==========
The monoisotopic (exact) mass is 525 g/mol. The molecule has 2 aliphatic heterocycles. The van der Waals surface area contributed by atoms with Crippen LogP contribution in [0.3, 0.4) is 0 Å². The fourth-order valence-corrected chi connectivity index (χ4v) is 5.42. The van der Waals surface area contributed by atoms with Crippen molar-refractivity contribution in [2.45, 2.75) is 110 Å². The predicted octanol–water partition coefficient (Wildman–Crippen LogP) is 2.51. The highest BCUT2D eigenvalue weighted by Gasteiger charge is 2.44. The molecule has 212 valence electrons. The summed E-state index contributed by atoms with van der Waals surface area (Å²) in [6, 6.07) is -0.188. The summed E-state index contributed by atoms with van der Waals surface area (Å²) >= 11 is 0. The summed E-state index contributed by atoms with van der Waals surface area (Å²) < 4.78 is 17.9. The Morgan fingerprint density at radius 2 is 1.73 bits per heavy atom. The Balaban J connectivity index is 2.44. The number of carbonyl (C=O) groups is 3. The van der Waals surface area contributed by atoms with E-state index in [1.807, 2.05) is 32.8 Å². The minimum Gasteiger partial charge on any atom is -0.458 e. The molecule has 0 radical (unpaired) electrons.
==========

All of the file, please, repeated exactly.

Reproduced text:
The monoisotopic (exact) mass is 525 g/mol. The molecule has 2 aliphatic heterocycles. The van der Waals surface area contributed by atoms with Crippen LogP contribution in [0.3, 0.4) is 0 Å². The fourth-order valence-corrected chi connectivity index (χ4v) is 5.42. The van der Waals surface area contributed by atoms with Crippen molar-refractivity contribution in [2.45, 2.75) is 110 Å². The predicted octanol–water partition coefficient (Wildman–Crippen LogP) is 2.51. The highest BCUT2D eigenvalue weighted by Gasteiger charge is 2.44. The molecule has 212 valence electrons. The summed E-state index contributed by atoms with van der Waals surface area (Å²) in [6, 6.07) is -0.188. The summed E-state index contributed by atoms with van der Waals surface area (Å²) >= 11 is 0. The summed E-state index contributed by atoms with van der Waals surface area (Å²) < 4.78 is 17.9. The Morgan fingerprint density at radius 2 is 1.73 bits per heavy atom. The Balaban J connectivity index is 2.44. The number of carbonyl (C=O) groups is 3. The van der Waals surface area contributed by atoms with E-state index in [1.807, 2.05) is 32.8 Å². The minimum Gasteiger partial charge on any atom is -0.458 e. The molecule has 0 radical (unpaired) electrons.